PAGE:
Introduction to World Gaming Industry
When thinking about gambling in the U.S., most people minds will gravitate towards the city of Las Vegas, with all its lights, glamour, and casinos. While much has changed with regards to the gaming industry in the last 10 years, with so many more casinos available closer to home for most people, yet Nevada’s gambling reputation remains true. Here, Professor Slots discusses the Five Ways Nevada Leads World Gaming Industry.
Nevada has led the gaming industry for decades. In this article, I will discuss how Nevada provides and maintains this leadership despite no longer being the epicenter in the U.S. for real gambling itself.
Taking a step back for a moment, however, why is Nevada’s leadership role important to slots enthusiasts? It’s crucial because of your state’s gaming regulations.
As mentioned elsewhere, for example, slots enthusiasts can take advantage of a state’s public reporting of actual payback returns to improve your baseline odds of winning.
If you want to know what direction your state’s gaming regulations might well be heading towards, in preparation of these changes, it is essential you understand how Nevada’s example to other U.S. states constitutes a leadership role for other state legislatures and gaming board commissioners.
This article offers a summary of Nevada’s leadership role, and has the following sub-sections:
- Introduction to World Gaming Industry
- How the U.S. Gaming Industry Expanded, Historically
- Perception is Reality – The Virtual World of Las Vegas
- Legalized Sports Betting: Nevada was First
- Nevada State Gaming Regulations
- Nevada and International Gaming Jurisdictions
- Summary of World Gaming Industry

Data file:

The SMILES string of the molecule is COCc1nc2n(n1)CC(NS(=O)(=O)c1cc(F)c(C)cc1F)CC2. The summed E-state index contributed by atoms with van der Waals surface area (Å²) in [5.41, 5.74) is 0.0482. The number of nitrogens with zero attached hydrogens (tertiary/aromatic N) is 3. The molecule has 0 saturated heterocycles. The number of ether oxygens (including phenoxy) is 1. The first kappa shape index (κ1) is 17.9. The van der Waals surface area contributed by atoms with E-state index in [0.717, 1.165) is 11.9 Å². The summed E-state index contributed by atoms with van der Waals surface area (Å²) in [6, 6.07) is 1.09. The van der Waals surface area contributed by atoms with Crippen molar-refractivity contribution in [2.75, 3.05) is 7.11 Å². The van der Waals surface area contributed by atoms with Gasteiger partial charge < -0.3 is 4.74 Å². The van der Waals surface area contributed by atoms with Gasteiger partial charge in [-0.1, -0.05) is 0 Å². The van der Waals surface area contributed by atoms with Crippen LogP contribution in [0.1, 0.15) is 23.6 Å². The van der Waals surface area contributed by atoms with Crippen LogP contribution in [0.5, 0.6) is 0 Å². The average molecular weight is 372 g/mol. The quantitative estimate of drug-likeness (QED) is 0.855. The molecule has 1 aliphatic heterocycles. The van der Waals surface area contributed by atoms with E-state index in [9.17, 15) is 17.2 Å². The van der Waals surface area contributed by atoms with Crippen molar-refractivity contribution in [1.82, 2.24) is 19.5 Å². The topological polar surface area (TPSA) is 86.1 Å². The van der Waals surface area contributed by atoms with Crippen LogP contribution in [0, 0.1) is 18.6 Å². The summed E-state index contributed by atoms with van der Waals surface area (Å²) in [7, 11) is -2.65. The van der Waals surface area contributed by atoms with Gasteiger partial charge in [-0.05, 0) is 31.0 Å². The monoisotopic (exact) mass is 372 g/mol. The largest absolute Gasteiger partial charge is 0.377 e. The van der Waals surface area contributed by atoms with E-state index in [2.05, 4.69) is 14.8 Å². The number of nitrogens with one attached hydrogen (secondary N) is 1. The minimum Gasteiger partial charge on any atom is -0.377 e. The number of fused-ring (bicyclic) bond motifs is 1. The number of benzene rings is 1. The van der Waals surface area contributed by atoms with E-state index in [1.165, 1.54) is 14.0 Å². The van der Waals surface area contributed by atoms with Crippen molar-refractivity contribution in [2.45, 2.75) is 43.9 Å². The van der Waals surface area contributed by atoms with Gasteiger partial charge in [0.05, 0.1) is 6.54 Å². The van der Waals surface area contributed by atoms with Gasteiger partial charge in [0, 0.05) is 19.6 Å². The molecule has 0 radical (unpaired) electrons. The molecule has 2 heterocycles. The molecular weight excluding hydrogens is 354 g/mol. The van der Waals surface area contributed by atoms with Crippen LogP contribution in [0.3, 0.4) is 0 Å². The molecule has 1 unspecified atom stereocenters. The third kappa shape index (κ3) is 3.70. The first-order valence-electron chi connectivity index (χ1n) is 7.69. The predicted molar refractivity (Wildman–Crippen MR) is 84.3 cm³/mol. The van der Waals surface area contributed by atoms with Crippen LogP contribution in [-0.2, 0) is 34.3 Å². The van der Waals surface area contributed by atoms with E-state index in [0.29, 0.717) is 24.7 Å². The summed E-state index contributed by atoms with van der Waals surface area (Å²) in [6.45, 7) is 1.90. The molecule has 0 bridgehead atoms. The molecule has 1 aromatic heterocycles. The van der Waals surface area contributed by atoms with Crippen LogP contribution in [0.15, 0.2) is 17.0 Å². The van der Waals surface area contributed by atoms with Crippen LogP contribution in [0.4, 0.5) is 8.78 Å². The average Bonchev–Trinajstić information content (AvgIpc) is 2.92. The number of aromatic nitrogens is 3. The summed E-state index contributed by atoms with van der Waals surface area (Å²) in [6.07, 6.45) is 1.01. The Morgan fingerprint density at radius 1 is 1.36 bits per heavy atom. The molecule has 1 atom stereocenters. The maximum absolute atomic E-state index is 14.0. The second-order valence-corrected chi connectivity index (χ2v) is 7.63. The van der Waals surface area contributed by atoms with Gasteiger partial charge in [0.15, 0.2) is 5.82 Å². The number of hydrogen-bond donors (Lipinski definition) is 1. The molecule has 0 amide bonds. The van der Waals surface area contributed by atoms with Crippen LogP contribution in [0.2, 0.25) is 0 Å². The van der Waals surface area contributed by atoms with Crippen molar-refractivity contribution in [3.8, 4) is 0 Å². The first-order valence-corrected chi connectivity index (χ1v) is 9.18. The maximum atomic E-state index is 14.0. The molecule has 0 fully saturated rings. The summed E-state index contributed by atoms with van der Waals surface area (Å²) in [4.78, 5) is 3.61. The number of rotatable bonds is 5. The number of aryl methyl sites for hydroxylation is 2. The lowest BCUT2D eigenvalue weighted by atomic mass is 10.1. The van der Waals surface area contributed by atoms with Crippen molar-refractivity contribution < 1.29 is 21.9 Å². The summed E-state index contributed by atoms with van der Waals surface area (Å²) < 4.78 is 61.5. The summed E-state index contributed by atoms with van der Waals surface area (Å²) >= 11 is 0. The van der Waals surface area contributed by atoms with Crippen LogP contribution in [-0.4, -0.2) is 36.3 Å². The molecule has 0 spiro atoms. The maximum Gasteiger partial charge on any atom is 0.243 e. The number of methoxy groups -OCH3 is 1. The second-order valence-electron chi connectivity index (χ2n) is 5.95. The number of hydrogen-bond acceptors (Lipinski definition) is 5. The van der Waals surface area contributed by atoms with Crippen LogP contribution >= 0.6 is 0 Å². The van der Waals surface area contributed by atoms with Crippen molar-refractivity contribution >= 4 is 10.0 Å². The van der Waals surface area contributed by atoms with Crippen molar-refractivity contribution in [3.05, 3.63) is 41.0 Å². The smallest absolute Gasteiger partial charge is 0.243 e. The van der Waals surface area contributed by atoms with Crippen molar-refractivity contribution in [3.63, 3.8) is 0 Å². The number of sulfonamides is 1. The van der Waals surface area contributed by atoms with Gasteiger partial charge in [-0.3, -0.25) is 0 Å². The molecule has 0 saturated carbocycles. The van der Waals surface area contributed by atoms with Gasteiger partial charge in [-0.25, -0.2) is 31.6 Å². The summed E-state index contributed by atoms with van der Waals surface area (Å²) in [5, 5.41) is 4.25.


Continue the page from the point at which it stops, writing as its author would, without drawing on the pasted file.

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How the U.S. Gaming Industry Expanded, Historically
Before May 26, 1978, the only legal casinos in the U.S. were those available in the state of Nevada. After this date, when Atlantic City’s first casino opened, U.S. casinos existed only in Atlantic City, New Jersey and within the state of Nevada.
A nationwide scarcity of casinos lasted until the federal Indian Gaming Regulatory Act of 1988, quickly followed in 1989 by Iowa’s legalizing the first riverboat casinos via state law.
New state gaming regulations allowing casino gambling in other states occurred later that same year. These early adopters include South Dakota legalizing gambling in Deadwood as well as Illinois and Indiana legalizing riverboat casinos, all during 1989.
The next decade saw this gaming industry expansion grow even faster, with Connecticut, Colorado, Illinois, Indiana, Louisiana, Mississippi, Missouri, and other states quickly legalizing casinos by the end of 1993.
Furthermore, legalized cruise ship gaming occurred in 1991 while Michigan legalized gambling in the city of Detroit in 1996.
By 1994, 13 states had legalized casinos. Excepting Nevada and possibly New Jersey, saying that these states underwent a steep learning curve would be an understatement.
Luckily, the state gaming board commissioners from these states had an excellent example to follow: Nevada state gaming regulations.
interested in more detailed history, see “A Chronology of (Legal) Gaming in the U.S.” by George Fenich, which documents U.S. gaming industry developments from gambling sailors on Columbus’s ships in 1492 until 1996.